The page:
Founded in 2003 by brothers Daniel and Michael Casarella, Barking Irons began as a T-shirt brand that specialized in graphics based on the history and folklore of 19th century New York City and The Bowery a la “Gangs of New York.” It later expanded to a full-on clothing collection, which is still produced and sold online today.
However, in 2009, the brothers started creating cobranded tour T-shirts for the band The Kings of Leon, which were so successful that they soon shifted their business concentration to producing tour merchandise for musicians. Today they work with about 15 acts, including The Kings of Leon, Billy Joel, Beirut, Jake Bugg, Dawes, Albert Hammond Jr., Manchester Orchestra, Sean Lennon and Yoko Ono.
Now they are looking to return to fashion that is not music-related and will release a new collection of bags ($100 to $300) on their website in mid September.
The pair recently spoke to me in their SoHo studio about their creative evolution and what the future holds for their brand.
Michael: It came about really organically. It was about 2007 or 2008. And at the time one of our favorite bands, The Kings of Leon, called us up and asked us if we would be interested in sponsoring an afterparty. About six months later we got a call asking if we would be interested in doing some limited merchandising T-shirts for the band because they were looking for something cooler than was offered in music merchandise.
Daniel: A lot of these bands that we love don’t really have someone minding their brand on the merchandise level. Let alone the visual in general. Some of them were missing the boat entirely. That’s really where we saw the opportunity.
Michael: Our product went on tour with The Kings and we were only doing about 20 percent of the offerings and our shirts were the bestselling by far. And they were about $10 more than the other ones.
Aside from price, what sets your product apart from typical concert merchandise?
Michael: People like wearing their band T-shirts and it has always been such a disappointment to me when I go to buy my band T-shirt and I get it home–or I sober up the next day–and it doesn’t fit and I realize that it’s a shitty shirt. That was our mantra was to make shirts that when people buy them that they would say, “This is an awesome shirt.” And that actually resonated with the bands.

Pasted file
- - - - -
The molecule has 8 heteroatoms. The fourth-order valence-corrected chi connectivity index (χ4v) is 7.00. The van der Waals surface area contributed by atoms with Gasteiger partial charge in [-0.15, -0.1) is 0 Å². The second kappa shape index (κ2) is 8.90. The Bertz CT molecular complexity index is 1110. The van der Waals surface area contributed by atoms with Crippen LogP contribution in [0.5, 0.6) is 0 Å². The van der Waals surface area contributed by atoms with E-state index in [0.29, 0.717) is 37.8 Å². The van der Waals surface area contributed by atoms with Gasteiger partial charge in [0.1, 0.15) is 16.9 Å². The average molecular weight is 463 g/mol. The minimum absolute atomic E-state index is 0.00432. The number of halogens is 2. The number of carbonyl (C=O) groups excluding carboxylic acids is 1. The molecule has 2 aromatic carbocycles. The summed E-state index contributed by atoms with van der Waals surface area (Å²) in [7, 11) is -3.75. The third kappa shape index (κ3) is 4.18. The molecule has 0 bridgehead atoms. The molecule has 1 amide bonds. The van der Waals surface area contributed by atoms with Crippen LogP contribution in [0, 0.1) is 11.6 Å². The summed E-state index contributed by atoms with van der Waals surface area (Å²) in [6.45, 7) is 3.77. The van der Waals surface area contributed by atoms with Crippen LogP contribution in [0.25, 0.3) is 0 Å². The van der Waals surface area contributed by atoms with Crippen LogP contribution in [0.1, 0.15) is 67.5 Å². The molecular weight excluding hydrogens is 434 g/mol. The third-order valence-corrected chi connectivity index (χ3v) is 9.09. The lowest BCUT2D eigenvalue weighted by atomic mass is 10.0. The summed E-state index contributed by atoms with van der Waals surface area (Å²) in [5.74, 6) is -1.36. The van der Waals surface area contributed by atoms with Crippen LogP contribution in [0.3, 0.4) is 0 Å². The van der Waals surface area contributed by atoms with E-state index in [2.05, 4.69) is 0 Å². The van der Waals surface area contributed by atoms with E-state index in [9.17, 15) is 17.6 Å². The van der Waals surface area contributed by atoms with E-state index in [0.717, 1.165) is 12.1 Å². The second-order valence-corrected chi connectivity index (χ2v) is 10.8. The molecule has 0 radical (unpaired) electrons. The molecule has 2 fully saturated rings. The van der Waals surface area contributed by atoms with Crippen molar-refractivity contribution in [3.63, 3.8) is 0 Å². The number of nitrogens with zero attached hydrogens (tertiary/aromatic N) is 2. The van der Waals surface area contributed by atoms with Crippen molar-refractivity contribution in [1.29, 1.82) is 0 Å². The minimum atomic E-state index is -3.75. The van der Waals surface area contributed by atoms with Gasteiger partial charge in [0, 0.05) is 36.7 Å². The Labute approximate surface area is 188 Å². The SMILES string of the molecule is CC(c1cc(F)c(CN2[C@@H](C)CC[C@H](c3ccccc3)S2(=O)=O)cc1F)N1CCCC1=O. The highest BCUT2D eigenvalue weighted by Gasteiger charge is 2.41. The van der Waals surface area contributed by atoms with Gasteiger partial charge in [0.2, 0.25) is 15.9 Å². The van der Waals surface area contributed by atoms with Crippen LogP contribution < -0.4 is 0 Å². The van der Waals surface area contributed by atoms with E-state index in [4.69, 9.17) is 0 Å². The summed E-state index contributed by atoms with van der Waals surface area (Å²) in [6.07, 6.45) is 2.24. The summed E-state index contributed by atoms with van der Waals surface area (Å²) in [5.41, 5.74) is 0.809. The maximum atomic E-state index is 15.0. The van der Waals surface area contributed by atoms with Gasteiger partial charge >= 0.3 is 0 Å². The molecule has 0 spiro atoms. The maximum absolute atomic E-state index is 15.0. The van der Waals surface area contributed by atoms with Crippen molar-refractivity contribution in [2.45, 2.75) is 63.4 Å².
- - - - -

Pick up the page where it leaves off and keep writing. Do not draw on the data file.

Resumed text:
Why is all your band merchandise cobranded?
Daniel: We really wanted to tell the artist, as a fashion label, this is what we do. By having us develop your visuals and your merchandise you are actually adding value to your brand. Without that fashion-label end, I don’t know that the attraction would have been as strong.
Michael: We started realizing in 2008-2009 that music merchandise is a big category and it’s still in its prehistoric days and there’s no actual brand in it. It’s all Acme-branded stuff, which the customer feels. They don’t feel like they are getting anything special. They feel like they are getting a big shadowy corporation that puts logos on shirts and sells them under the name.
Daniel: We also thought: Why not think bigger and with more of an apparel mind? Develop better garments. People will buy denim jackets at an Iron Maiden concert that are duded up. And likewise for other artists. We were talking to Sean Lennon, who is one of our clients, about doing blazers with patches and personal drawings. So stuff like that also made us think: Let’s also break the mold of what’s going on these merchandise stands.
How involved are the musicians in the design process?
Daniel: It depends on the artist. For bigger artists like Billy Joel it is not a collaboration at all and he doesn’t want to be involved in it. And for Yoko Ono the best we’ll get is that she will tell us that she wants a white shirt for that particular art. But for people like Sean Lennon I can work directly with him on things. So it is really a full gamut.
What’s new for Barking Irons on the non-music front?
Daniel: We are actually weeks away from releasing a capsule of very cool bags. We’ve done bags before and gotten good attention. They’re all-purpose bags in waxed canvas and leather and mixed media. But they still have the Barking Irons old-world urban identity. We developed these bags ranging from a very cool everyday tote to a weekender and a knapsack. Conceptually they are all white or a natural color and the idea is that they will gain hues by rubbing against your denim and start to discolor. We are also doing a black version for the customer who just wants a black bag. Of course T-shirts and henleys will be a part of this offering because we do them day and night.
How would you say the brand has evolved over the years?
Daniel: If you think about what we were originally hooked into, which was this old New York history and largely folklore, and if you think about what folklore was on The Bowery, it transcended music. That is still kind of what the brand is all about. It’s just a wider breadth of folklore now, which at one time would have been on The Bowery from punk in the 1970s to tap dancing in the 1870s.
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